The largest distributor of gas in NSW is blending hydrogen produced with renewable energy into its gas network.
Jemena managing director Frank Tudor says the two-year trial is the "first step" in decarbonising the company's gas network.
The hydrogen is coming from a $15 million facility in Sydney's west, co-funded by Jemena and the Australian Renewable Energy Agency (ARENA).
Mr Tudor described the facility as a "living laboratory" designed to demonstrate how green hydrogen can be produced and stored.
The first hydrogen blended into the gas network is expected to reach about 23,500 homes, 100 commercial customers and seven industrial sites.
From next year, the facility will also provide hydrogen for transport uses.
Mr Tudor says Jemena is "driving the transition to a low-carbon future by providing cleaner energy solutions to our NSW customers" because "green hydrogen" is renewable and doesn't emit carbon.
Energy and Emissions Reduction Minister Angus Taylor says it's a "major milestone for the development of the Australian hydrogen industry", a key goal for the federal government which wants the country to become a major supplier globally by the end of the decade.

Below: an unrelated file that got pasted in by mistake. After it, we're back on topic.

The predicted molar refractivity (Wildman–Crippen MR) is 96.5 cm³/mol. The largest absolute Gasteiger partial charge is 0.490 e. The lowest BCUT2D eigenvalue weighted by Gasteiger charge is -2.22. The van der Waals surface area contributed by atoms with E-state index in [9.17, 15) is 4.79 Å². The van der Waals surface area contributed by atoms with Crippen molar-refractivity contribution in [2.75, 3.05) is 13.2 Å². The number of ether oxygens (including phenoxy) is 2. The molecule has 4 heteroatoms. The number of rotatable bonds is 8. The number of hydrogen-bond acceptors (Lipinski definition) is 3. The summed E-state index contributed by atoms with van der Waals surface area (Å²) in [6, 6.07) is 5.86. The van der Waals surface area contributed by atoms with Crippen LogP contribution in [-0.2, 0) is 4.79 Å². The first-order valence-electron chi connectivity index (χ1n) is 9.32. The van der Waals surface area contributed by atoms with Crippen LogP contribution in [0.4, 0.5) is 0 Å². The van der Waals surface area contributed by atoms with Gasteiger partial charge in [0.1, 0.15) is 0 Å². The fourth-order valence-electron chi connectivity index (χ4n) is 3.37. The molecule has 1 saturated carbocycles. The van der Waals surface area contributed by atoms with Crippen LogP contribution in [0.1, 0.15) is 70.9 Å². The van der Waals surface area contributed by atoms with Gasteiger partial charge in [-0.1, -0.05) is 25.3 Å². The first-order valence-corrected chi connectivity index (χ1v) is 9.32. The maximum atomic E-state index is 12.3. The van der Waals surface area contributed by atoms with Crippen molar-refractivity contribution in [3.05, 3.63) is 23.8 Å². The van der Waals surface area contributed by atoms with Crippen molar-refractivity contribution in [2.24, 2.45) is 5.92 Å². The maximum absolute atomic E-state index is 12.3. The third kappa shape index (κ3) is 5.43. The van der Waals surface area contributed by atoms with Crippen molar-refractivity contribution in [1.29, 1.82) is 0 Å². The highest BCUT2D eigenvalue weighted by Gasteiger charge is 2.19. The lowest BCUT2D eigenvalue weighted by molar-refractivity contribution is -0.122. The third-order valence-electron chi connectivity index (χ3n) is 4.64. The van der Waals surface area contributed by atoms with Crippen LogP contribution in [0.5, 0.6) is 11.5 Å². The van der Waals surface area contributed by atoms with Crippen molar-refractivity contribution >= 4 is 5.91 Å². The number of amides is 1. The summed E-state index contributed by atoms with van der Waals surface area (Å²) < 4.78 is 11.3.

The announcement came on the same day that Australian National University fellow Dr Thomas Longden warned Australia could be left with redundant hydrogen production plants by committing to the wrong technology.
"Green hydrogen" like that from the Jemena and ARENA funded hub uses electricity from renewable sources to split water into hydrogen and oxygen, while "blue hydrogen" uses natural gas to achieve the same result, then relies on carbon capture and storage to reduce emissions.
Dr Longden says that could make the price of blue hydrogen uncompetitive in the future, while methane from the extraction of natural gas also poses a problem.
"Going down the natural gas route is quite risky and means that we could have a hydrogen industry that increases our emissions," Dr Longden warns.
The use and export of green and blue hydrogen, which the federal government's strategy collectively calls "clean hydrogen", could provide a $50 billion boost to Australia's GDP by 2050, Mr Taylor says.